You’ve probably seen signs that say ‘payment kiosk here’ or ‘we accept Apple Pay’ in any number of stores you’ve been in recently. You’re probably used to paying at the pump at a gas station with an easy swipe of your card. You might have gotten annoyed when you purchased coffee at a mom-and-pop shop and they didn’t have a contactless payment option to accommodate your digital wallet.
If you’re an owner or employee at a retail business, you’re likely very familiar with the importance of payment terminals. If a system goes down, business comes to a halt. If you don’t offer enough options, customers may complain. Striking the right balance between cost and convenience can be tough.
Today, there are all types of payment options that businesses are introducing into their shops. Modern points of sale systems are convenient, quick and they tell customers that they are heard. We all have preferred methods of payment, and when our favorite stores offer solutions to those preferences, we’re more likely to give them business and more likely to advertise via word of mouth.
Dipping your card or holding your phone underneath a scanner is easy enough, but do you know exactly how payment terminals work?
We’ve compiled a list of everything you need to know about how the money travels from the issuing bank to the acquiring bank once a transaction is completed. If you’re a business owner, we’ve got you covered too. We’ll dive into the benefits of selecting the right payment terminal for your business.
It All Starts with the Card Holder
All the credit and debit cards being issued in the U.S. now have an EMV chip in them. Chip card readers prompt consumers to dip their cards rather than swipe. The purpose of this shift in EMV payments is to increase safety and decrease fraud. It is much more difficult to copy card information in cards with the chip because they are small bits of encrypted data, and that data changes with every purchase made. The magnetic stripe many people are used to has data that remains the same for every payment.
Payment terminals that accept credit cards equipped with the chip complete the payment internally. Since transaction codes differ from payment to payment, EMV payment terminals take a few seconds longer to authenticate a payment than the cards with magnetic stripes.
The internal transaction that occurs is the transfer of banking information from the cardholder’s financial institution to the acquiring bank. Because the transition to chip-only cards is still in the works, point of sale systems might still prompt the customer to insert a PIN code or provide a signature.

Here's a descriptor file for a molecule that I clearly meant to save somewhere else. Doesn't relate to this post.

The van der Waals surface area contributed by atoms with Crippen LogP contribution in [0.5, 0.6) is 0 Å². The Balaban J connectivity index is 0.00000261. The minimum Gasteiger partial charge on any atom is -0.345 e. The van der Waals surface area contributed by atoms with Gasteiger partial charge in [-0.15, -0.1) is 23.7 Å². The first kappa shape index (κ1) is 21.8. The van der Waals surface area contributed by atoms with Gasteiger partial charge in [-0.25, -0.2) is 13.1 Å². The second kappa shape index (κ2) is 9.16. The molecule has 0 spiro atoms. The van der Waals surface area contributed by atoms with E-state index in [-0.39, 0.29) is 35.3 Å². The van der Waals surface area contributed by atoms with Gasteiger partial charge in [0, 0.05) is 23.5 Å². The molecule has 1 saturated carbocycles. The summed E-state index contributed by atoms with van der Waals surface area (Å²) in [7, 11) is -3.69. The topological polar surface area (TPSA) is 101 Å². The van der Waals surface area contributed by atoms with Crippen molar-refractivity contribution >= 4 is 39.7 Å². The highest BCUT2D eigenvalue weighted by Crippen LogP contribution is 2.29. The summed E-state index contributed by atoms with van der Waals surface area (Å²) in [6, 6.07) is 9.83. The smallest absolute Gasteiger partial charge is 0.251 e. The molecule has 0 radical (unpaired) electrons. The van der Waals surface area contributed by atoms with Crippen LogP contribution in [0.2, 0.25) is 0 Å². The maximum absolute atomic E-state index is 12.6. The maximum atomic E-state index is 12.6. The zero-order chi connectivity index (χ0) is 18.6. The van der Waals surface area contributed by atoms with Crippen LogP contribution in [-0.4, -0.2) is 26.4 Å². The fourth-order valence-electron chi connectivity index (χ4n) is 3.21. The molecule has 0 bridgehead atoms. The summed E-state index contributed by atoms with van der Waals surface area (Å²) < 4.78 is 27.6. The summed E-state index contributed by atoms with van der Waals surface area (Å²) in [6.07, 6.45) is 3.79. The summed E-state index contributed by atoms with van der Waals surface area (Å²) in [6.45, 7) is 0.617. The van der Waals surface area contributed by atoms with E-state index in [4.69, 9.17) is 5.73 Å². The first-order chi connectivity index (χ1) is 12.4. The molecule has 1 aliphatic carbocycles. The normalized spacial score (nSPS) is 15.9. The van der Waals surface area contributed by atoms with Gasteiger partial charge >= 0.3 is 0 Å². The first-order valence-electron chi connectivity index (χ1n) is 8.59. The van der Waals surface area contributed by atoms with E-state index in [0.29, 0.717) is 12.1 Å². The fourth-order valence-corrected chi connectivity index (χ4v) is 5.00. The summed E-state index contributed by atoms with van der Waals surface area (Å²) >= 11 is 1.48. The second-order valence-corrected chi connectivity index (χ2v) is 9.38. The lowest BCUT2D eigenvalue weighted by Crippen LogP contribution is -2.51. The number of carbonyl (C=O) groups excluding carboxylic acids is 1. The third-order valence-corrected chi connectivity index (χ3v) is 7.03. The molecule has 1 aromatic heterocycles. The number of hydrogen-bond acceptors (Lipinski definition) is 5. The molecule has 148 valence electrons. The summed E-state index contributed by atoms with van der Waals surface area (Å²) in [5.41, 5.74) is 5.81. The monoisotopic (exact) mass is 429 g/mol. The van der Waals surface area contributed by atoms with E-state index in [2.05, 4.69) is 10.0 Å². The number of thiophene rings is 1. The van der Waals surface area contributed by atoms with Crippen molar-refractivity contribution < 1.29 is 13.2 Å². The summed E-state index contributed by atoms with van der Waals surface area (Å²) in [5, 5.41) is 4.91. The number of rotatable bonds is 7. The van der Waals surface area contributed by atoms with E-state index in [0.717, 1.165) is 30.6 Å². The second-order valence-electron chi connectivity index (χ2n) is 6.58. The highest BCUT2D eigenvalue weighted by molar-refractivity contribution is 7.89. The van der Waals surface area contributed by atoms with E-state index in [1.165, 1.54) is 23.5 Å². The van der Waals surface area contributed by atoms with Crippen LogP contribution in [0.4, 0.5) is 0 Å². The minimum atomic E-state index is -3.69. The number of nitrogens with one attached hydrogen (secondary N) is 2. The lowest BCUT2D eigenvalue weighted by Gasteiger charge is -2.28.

Chip Readers, Magnetic Strip Readers, and Near Field Communication
Obtaining new software and hardware to accommodate every type of payment can get expensive. Most stores can’t accept all types of payments just yet, but the good thing is that many point of sale systems accept various forms of transactions.
Most EMV terminals that accept chip-enabled credit cards also still have the option to swipe. If your customer has a card with a chip, they should dip their card. The magnetic stripe still works, but should only be used in payment terminals that don’t have chip technology.
Near Field Communication (NFC) is most commonly used for mobile credit card processing, but can also work with chip technology. The hardware required for NFC transactions allows customers to complete frictionless payments.
The bottom line when it comes to different types of payments is that no matter the payment type, communication is still happening via issuing bank, processor, and acquiring bank.
When you’ve heard about this communication between financial institutions, you might have also heard the terms payment gateway and payment processor. The processor is the payment terminal that takes information from a credit card. The gateway is an extra step some transactions go through in order to be verified.
Not all businesses need payment gateways to authenticate transactions. They are typically most helpful for e-commerce sites because the card is not present in the store at the time of purchase. It’s simply an added security check.